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boehner was not able to do. >> look at a number of case studies and some from not such distant history that i have uncovered. the 1986 tax reform act ronald reagan was president, tip o'neill was speaker and there was a critical point where o'neal could have let it go down. the president's signature initiative and bill bradley was working on it and bipartisan in both houses and if you like, the republican finance share in the senate became so pragmatic and knowing that it could help him with his free election with his constituency if he signed on for this. at one point tip o'neill could have gone the other way and let it go down but he trusted the fact that ronald reagan could deliver enough republican votes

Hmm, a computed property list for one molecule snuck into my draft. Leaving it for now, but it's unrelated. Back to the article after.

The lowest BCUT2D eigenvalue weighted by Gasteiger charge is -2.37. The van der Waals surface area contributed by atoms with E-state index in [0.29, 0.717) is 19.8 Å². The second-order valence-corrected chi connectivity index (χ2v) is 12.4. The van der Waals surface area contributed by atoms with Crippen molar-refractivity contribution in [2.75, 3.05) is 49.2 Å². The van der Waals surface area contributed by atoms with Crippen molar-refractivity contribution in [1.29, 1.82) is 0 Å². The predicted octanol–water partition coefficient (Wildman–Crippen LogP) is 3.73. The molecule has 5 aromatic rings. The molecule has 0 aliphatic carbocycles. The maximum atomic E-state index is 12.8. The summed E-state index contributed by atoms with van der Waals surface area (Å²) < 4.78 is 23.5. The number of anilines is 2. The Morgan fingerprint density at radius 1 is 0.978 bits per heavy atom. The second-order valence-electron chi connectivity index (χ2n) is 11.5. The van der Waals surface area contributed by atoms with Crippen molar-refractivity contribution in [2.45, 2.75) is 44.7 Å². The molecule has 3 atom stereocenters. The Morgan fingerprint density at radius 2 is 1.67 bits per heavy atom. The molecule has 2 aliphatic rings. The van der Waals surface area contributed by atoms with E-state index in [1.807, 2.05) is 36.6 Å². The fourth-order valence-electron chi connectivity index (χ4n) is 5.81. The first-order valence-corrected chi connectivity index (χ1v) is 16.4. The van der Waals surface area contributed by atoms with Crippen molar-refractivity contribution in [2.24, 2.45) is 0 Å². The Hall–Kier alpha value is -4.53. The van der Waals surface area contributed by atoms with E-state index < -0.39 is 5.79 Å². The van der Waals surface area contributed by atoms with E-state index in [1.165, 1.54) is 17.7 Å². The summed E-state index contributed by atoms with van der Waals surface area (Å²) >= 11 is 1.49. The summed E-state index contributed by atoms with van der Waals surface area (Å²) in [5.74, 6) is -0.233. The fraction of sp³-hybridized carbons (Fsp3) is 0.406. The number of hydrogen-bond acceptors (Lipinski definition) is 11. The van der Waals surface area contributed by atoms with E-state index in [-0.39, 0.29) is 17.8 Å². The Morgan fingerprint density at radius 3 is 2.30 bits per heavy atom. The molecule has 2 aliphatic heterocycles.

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to make a bipartisan bill. there are levels of this. stick to the good old days 1986 -- hard to say. personal relationships that after hours o'neal and reagan got together and as we were discussing earlier, new the leadership and legislative status from the reagan white house from trips to the hill. he knew they could deliver the vote. >> this is why it is great to have you as moderator. you tell the story for us. personal relationships and trust developed only over time if people stay in washington. newt gingrich comes in and says take your family's home three